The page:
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Growth vs Value Investing Explained

By June 27, 2024July 3rd, 2024featured articles, Uncategorized
Growth vs Value Investing

We often talk about ‘Growth Investing’ and ‘Value Investing’ on this website and how growth stock investing has been in vogue for an unusually long period (since mid-2006). So, this week, in an educational-style piece, we thought that we would use a simple framework to explain the essential difference between the two terms and why, at this point in time, it has particular relevance.

The table below highlights Company A with an initial earnings yield valuation of 3.5% (a price-to-earnings ratio of 28.3[1]) and whose earnings are expected to grow at an annual rate of 11.4% for the next 9 years. On the assumption that the share price remains unchanged, at that rate of growth Company A’s earnings yield will reach 9.4% by end of year 10.

In contrast, Company B starts off on a higher earnings yield of 5.5% (a price-to-earnings ratio 18.2) and whose earnings are expected to grow at a lower annual rate of 6.1% for the next 9 years. Again, on the assumption that the share price remains unchanged, at this lower rate of growth Company B’s earnings yield, too, will reach 9.4% by end of year 10.

So, the faster growing company (A) and slower growing company (B) are expected to offer the same earnings yield by year 10. If after year 10, both companies are then expected to grow their earnings at the same annual rate, an investor should be agnostic regarding which company to invest in today.

We have simplified the example to make our point, but that is essentially the difference between growth stock investing and value investing.

An investor more attracted to the company offering better value today (Company B) might do so on the basis that a ‘bird in the hand is worth two in the bush‘. In other words, the value investor will take the higher earnings yield today because tomorrow (future growth) is uncertain.

If, however, an investor expects Company A to grow faster than the outlined 11.4% annual rate, she might choose to invest in Company A.

For Company A, we can substitute the S&P 500 Index as of today. It trades on a price-to-earnings ratio of 28.3 (an earnings yield of 3.54%). In contrast, Company B represents the average valuation of the S&P 500 Index since 1950 – a price-to-earnings ratio of 18.2, or an earnings yield of 5.5%.

And the long-term rate of annual earnings growth for the S&P 500 Index since 1950 has been 6.1% (the same as we have assumed in the table for Company B). To justify today’s valuation of the S&P 500 Index relative to history (28.3 times earnings versus a long-term average of 18.2 times) one has to assume that the S&P 500 Index will achieve annual earnings growth of 11.4% for the next ten years, almost double the long-term average.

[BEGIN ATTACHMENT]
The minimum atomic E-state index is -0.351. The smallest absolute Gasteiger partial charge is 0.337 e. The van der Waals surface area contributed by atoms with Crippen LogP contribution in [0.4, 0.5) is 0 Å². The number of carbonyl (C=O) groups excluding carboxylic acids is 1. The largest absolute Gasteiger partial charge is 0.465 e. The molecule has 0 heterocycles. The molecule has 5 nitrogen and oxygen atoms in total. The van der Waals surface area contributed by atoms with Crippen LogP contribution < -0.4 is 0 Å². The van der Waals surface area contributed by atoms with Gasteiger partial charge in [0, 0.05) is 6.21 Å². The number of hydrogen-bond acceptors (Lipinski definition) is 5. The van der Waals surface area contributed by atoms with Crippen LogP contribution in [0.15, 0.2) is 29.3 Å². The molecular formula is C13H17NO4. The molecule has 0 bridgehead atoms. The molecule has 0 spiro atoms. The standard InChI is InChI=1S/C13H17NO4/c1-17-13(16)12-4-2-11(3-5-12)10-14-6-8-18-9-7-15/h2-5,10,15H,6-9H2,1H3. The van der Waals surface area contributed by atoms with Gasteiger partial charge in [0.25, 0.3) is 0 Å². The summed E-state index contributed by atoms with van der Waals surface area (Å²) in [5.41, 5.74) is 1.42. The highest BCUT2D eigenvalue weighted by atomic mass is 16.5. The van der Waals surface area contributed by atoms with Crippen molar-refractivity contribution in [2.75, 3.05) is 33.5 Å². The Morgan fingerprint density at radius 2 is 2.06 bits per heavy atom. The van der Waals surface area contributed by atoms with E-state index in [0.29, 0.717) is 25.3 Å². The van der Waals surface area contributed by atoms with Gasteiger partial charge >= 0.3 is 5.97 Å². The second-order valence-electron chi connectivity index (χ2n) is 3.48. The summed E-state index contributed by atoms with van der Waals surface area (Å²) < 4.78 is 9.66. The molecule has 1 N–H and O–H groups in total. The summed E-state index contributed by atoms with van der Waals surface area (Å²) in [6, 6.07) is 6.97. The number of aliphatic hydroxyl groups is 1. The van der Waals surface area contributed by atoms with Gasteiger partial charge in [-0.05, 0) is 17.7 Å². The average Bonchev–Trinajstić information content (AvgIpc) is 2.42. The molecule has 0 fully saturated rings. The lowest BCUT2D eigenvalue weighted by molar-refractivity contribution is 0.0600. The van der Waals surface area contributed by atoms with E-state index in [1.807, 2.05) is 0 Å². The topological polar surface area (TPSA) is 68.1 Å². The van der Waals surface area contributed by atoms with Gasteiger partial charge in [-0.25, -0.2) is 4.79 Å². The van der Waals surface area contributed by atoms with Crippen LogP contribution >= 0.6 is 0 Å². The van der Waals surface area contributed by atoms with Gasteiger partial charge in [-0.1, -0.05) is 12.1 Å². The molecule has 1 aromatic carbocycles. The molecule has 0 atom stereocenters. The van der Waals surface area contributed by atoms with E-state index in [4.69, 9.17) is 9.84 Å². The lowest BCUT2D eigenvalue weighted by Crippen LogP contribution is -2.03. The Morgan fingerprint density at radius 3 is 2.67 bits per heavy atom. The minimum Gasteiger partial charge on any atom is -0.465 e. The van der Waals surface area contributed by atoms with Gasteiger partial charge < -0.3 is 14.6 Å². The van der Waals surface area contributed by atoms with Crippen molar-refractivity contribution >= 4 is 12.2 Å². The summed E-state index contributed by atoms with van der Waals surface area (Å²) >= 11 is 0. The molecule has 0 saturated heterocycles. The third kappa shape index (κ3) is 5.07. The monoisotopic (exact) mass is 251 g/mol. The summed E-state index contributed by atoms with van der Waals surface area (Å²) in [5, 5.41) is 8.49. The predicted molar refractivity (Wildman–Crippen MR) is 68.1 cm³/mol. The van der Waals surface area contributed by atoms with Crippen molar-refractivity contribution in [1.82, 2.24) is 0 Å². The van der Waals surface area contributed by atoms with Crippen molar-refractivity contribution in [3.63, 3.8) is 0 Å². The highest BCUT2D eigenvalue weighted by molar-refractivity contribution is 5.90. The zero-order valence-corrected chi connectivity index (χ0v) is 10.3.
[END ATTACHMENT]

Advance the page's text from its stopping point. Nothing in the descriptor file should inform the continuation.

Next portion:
This unusually high level of valuation of the key US equity market today is why we have been introducing coverage of several funds that have a more value-oriented focus to the website and they include:

  • iShares MSCI World Value Factor ETF
  • Schroders Global Recovery Fund
  • AVI Global Trust
  • AVI Japan Opportunities Trust
  • Fidelity Special Values
  • Murray International Trust
  • M&G European Value Fund
  • Smead US Value Fund

Of course, stocks that we cover on this website (www.gillenmarkets.com) that offer decent starting value, above-average track records of growth in the past and with business models that should underpin reasonable growth in the future can also be considered core holdings, and a selection from the website might include:

  • Berkshire Hathaway
  • Markel
  • Fairfax Financial Holdings
  • DCC plc

If the key US equity markets do encounter a sell-off on valuation grounds, all funds/stocks will likely decline in price, temporarily at least. Those funds/stocks offering better value along with sound growth prospects will probably recover faster in any ensuing recovery and should offer well above bank deposit-type returns on a 5-10 year view.

To finish off, the chart below highlights the struggles of ‘Value Investing’ since mid-2006. Growth stock investing has had an unusually long-run as judged over the 50-year period from 1975 to 2024 inclusive. The recent period of outperformance of Growth Stock Investing ended in mid-2021 but, as of yet, there has been no swing back in favour of Value Investing.

The boost to Growth Stock Investing from the emergence of artificial intelligence and the potential for AI to boost earnings growth for an extended period is probably the reason. At present, it is the expectation that AI will boost growth that is leading to such high valuations for growth (tech) stocks today. Only time will tell whether the reality matches up to the expectations!

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Rory Gillen
Founder, GillenMarkets

27th June 2024

[1] Based on the reported GAAP earnings for the last 12 months including the quarter to June 2024. Earnings data sourced from S&P Global.